Don’t forget, No Sabo people are not Latin(x, y, or z) because you can’t claim to be South or Central American unless you speak Spanish. I hope someone tells the Brazilians!
Who decided Spanish is the main language spoken across Latin America, or that you can’t claim Latin origins unless you speak Spanish hence have no right to claim that identity. But I think that’s a huge misconception because there are so many languages that are spoken across Latin America. Spanish isn’t even native to Latin America, right? And so to use it as, like, a metric of Latinidad is really – it’s pretty ridiculous.

Someone offered that [x] is a based on ethnicity, education, culture, … One raised a certain way is a certain thing.
I wonder what Henry the 8th would say to that. So he’s still a catholic even though he founded Anglicanism? I hope all members of affiliated churches bend their knees at the right altar.
And Siddhartha Gautama. Is he really Shakya royalty who faked enlightenment? Perhaps we should let Buddhists know their enlightened path is based on the teachings of someone who doesn’t know who they really are.
Mohammed will forever be an Arab orphan raised by paternal relations, correct? He may have founded Islam but really, let’s be honest, he isn’t one.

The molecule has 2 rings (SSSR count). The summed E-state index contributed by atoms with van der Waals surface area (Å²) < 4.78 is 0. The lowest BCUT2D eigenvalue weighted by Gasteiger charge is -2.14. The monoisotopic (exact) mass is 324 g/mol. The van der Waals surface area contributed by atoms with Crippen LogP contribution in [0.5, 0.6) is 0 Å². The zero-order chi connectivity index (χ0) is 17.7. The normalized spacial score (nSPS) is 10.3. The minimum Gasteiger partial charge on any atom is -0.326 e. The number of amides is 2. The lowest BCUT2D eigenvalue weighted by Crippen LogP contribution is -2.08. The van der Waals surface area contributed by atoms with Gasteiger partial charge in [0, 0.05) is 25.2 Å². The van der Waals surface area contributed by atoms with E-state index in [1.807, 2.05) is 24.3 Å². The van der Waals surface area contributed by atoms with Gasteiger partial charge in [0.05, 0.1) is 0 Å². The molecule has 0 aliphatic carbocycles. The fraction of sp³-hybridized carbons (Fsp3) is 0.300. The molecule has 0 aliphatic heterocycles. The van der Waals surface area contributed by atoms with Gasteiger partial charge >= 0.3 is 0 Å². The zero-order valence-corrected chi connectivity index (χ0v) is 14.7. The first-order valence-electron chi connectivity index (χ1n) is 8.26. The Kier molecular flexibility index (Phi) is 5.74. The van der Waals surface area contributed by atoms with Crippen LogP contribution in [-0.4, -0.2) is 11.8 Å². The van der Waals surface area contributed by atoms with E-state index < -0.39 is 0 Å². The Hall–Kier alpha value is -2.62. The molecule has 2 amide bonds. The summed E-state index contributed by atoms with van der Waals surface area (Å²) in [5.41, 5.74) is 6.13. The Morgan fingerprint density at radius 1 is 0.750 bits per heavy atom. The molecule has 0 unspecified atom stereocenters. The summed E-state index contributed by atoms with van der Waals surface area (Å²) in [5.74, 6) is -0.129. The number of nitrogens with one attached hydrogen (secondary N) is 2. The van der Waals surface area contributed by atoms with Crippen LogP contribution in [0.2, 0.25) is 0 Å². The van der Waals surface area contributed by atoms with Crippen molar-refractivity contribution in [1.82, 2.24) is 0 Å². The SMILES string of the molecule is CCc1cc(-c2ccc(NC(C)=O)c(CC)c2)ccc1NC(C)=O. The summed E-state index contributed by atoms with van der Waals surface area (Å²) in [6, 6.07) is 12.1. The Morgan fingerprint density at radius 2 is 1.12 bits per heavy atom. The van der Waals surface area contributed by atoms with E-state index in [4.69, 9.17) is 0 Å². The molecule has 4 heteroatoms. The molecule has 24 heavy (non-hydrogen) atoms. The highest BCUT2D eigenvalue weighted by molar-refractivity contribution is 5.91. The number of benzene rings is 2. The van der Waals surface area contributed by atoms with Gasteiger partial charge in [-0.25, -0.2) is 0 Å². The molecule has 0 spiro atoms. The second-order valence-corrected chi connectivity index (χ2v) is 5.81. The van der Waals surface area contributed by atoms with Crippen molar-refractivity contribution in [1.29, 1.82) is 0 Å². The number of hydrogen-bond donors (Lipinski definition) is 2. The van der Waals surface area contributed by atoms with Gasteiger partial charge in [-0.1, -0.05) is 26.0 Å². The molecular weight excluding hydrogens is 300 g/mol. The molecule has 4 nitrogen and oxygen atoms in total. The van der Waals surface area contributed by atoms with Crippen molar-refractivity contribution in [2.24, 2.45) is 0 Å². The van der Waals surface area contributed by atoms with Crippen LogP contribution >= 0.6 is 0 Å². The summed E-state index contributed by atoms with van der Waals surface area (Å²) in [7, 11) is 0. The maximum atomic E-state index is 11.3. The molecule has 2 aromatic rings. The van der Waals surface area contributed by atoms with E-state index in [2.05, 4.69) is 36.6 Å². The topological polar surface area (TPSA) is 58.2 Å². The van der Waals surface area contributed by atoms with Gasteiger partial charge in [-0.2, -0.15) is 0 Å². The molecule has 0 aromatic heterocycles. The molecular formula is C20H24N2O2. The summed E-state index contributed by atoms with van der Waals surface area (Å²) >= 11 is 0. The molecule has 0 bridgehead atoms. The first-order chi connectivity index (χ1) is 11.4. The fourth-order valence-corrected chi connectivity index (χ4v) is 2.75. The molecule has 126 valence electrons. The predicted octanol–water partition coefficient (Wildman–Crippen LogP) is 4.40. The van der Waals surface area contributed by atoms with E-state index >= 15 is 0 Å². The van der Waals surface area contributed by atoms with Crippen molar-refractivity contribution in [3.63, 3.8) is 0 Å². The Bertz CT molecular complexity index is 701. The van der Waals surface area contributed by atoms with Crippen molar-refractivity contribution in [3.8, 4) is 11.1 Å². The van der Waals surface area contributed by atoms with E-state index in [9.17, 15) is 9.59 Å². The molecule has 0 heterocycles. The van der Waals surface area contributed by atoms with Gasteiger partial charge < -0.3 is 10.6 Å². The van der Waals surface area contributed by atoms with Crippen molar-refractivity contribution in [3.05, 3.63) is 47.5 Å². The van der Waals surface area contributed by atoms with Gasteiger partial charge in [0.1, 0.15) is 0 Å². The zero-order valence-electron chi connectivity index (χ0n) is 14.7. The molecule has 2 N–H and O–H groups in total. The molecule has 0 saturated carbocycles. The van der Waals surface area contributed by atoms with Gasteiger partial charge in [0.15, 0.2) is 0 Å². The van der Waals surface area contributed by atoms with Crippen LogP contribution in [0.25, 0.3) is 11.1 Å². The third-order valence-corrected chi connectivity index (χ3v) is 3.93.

And we should let Christians know that all of Christ’s teachings are based on material which was in circulation from the Mediterranean to the Indian subcontinent, up through much of what is now eastern Europe and western Asia, and down through much of eastern and northern Africa, and all centuries if not millennia before Christ’s PR and marketing people got a hold of it.
I mean, they’re not really Christians, they’re Pereanites!
Talk about repackaging and rebranding!
Or that the holy books of judiasm are based on written work compiled before judiasm was judiasm?
I know good authors borrow and great authors steal, but come on…

And while we’re at it, I’m pretty sure Li Po and a few others have something to say about how the word Tao is being used these days…

In the end, me thinks, it all comes down to self-identification (and again recognizing certain physiognomic factors come into play).
To that point, I wondered why Othello never suffered racial and/or ethnic prejudice and bigotry.
The reason is simple, really. There simply weren’t enough individuals of his racial and ethnic heritage to warrant prejudice and bigotry.
I mean, when you do violence to the only individual of a group because no others of that group are around, the violence is personal, not racial, not ethnic.
But let’s face it. Isn’t all violence personal?

So how do you self-identify, Joseph?
I believe Jiddu Krishnamurti is correct:

When you call yourself an Indian or a Muslim or a Christian or a European, or anything else, you are being violent.
Do you see why it is violent?
Because you are separating yourself from the rest of mankind. When you separate yourself by belief, by nationality, by tradition, it breeds violence. So a man who is seeking to understand violence does not belong to any country, to any religion, to any political party or partial system; he is concerns with the total understanding of mankind.